Saulteaux-Cree performer Fara Palmer gives full throat to her song, “My Roots”. In plain words, to the accompaniment of drumming and flute-playing by Michel Muniidobenese Bruyere, Palmer laments the damage done by residential schools, but celebrates the survivors, the unsung heroes. It is up to “all my native relations to honour the children . . . I love my roots,” she sings. In a notable moment, Bruyere replaces his skin drum with a digital one, with no loss of rhythm or native sound.

At this point, Eliot Britton’s “Adizokancomposition begins. The Métis composer from Winnipeg, together with TSO conductor Gary Kulesha, has created a musical tapestry in seven parts that interweaves individual musicians, such as throat boxer Nelson Tagoona and five knock-out dancers, with the assisting images of filmmaker Andrew Moro.

In case you are wondering, Tagoona’s instrument is the throat and the percussive element comes from a microphone used the way any hip hop beat boxer would use it. He starts out with a low growl, like that of a didgeridoo, and has a wonderful range from light soft breaths to rhythmic, percussive huffs and puffs. A little more volume would be nice, so that the 85-member orchestra doesn’t overwhelm him.

The basis for this show is story. Every performer, from the TSO musicians playing Britton’s composition, to the dancers, to the jingle dancer and the Inuit hunters up on the screens to the drummers and the singer Fara Palmer are engaged in a complex narrative made to seem straightforward.

The section “Fundamental Forces” introduces Bruyere’s dancing. An Ojibway/Chippewa grass dancer with an incredibly light touch, he first performed with the TSO in June 2016. A collaborator with Buffy Sainte-Marie, this man has storytelling in his bones. As six contemporary dancers enter in a line, sometimes doing handsprings sometimes partnering each other in muscular ways, a sense of continuity is achieved. Yes, the culture is alive, resilient and ever-evolving.

Adizokan

Red Sky Performance and the Toronto Symphony Orchestra

October 7 at Roy Thomson Hall, Toronto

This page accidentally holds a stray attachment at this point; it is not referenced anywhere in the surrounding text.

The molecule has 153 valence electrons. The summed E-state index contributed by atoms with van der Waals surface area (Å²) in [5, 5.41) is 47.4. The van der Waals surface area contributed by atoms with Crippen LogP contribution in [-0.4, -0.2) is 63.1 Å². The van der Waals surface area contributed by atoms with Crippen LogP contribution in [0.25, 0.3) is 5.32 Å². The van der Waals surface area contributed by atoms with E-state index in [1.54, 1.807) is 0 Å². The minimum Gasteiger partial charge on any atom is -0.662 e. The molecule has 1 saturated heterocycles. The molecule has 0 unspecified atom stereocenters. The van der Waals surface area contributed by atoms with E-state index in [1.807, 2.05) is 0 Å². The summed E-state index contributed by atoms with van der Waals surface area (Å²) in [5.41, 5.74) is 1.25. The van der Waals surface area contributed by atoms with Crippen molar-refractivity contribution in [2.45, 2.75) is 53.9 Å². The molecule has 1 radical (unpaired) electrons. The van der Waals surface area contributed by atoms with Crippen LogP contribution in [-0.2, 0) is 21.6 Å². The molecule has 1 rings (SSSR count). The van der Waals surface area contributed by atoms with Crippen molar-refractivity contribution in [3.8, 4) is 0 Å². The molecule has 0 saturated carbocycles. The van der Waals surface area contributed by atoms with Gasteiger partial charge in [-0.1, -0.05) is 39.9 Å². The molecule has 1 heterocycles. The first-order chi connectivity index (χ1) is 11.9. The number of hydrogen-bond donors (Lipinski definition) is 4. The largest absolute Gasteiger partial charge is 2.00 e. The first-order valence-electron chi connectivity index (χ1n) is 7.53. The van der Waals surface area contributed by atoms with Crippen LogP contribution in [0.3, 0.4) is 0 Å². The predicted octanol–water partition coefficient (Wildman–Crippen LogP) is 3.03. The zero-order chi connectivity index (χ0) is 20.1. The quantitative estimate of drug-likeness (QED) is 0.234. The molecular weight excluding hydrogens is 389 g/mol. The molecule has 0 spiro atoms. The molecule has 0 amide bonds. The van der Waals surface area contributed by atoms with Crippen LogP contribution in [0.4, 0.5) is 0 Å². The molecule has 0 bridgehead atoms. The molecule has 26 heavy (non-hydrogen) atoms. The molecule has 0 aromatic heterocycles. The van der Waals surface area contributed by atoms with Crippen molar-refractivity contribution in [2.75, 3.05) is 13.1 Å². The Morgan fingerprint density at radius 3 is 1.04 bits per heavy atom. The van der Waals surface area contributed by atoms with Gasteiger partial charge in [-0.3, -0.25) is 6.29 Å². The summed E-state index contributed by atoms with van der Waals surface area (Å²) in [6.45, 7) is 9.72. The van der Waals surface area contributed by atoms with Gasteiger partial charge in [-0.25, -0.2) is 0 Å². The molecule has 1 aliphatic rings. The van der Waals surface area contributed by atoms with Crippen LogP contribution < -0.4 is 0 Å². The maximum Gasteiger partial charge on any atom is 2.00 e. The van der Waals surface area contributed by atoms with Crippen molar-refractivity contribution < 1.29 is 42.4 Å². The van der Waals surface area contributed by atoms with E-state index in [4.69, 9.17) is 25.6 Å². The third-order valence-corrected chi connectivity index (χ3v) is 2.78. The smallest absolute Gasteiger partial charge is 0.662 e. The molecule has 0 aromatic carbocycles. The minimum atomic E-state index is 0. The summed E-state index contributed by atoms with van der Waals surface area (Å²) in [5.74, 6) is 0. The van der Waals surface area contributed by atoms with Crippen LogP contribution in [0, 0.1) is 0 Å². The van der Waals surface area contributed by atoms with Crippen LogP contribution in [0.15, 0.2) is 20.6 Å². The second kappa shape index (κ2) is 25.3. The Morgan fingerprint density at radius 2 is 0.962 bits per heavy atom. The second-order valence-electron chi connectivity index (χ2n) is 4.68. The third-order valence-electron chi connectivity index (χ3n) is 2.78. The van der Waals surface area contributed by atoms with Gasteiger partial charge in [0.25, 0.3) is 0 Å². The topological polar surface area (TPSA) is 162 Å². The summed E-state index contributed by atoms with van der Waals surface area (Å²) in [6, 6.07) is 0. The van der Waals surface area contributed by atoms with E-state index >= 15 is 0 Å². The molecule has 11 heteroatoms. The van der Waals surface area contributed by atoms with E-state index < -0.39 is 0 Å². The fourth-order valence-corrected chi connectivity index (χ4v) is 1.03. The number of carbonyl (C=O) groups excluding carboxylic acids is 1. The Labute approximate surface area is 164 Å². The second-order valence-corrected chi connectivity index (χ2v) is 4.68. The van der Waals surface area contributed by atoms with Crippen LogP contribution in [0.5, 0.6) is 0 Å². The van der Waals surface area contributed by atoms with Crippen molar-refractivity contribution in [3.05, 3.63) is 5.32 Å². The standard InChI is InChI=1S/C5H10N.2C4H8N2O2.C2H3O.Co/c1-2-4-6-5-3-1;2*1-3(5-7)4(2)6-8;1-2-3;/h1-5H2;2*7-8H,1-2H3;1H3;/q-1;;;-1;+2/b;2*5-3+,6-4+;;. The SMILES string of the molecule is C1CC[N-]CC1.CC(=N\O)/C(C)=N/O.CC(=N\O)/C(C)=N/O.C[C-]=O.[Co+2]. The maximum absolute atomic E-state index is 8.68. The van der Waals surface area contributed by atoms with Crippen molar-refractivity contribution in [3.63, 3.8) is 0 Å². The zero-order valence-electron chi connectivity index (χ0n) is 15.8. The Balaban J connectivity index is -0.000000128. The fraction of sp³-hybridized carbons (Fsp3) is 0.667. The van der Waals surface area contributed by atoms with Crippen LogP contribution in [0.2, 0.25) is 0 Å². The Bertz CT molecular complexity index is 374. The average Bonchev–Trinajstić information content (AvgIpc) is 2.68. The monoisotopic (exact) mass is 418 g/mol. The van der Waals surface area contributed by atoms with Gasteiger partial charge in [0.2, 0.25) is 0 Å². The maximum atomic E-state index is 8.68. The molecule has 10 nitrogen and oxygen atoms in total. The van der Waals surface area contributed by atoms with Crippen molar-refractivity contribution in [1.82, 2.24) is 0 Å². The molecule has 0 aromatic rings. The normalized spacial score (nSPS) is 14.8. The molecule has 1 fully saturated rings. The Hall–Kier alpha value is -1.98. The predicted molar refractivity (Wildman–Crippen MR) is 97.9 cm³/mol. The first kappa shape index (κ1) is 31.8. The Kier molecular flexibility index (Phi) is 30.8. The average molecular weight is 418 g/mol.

Mesmerizing moves

From its opening scene in a living room under constant rearrangement, Factory took me back to big ensemble arrangements of a kind you might see at the National Ballet. Michael Caldwell is a choreographer with classical tendencies.

Give him five outstanding dancers and you get a perfect mix of ensembles, solos, duets, trios all in a seamless flowing movement, and exchange of energies.

Factory posits “the riotous disruption of a hyper-connected society.” To this viewer it looked like a place where people were constantly coming and going, colliding, combining, working together or apart and finally arriving home.

In the room that is being arranged even as we wait for the dance to begin are: a standing fan, a red square carpet, a small table, an old-fashioned radio console, a desk chair. Lori Duncan, Louis Laberge-Côté, Benjamin Landsberg, Kaitlin Standeven and Heidi Strauss are all dressed in clothes you’d expect to see in the workplace or on the street. Laberge-Côté wears a raincoat over dress shirt. Landsberg is dressed like a biker and wears dark glasses. The women all wear outfits office workers might don.

Phil Stong’s outstanding soundscape brings sounds like the ocean, traffic, a factory assembly line, the hum of electricity, the rolling sound at a skateboard park or tranquil music.

The carpet rollout announces the action. Caldwell’s production designer Joe Pagnan has made brilliant use of this prop, which is finally crumpled up against the wall like a sculpture. The shoes they all removed are contained there.

These dancers co-ordinate in a way that bespeaks rigorous rehearsal. An opening solo by Standeven is supported and watched by the other four participants, just as it might be in a ballet. At times, they all move as one unit, striding across the space like creatures on a ship rolling at sea. Sometimes they fall as if victims of a shipwreck.

At moments, a figure will appear like an observer, a chronicler of urban life, then the configuration dissolves and another episode begins. This quintet operates together like the parts of a perpetual motion machine.

There’s peace and struggle, a fight scene and lots of contract-release coupling. A principle at play here is that a soloist will start slowly, then pirouette, then spin out of control. Then it’s someone else’s turn.

Factory has a pleasing symmetry that makes one hope it will return to the stage before too long.

Factory

By Michael Caldwell

Sound by Phil Strong

Light by Noah Feaver

Production design by Joe Pagnan

Presented by Citadel + Compagnie

At The Citadel, Toronto, until Sept. 23

Zhenya Cerneacov photo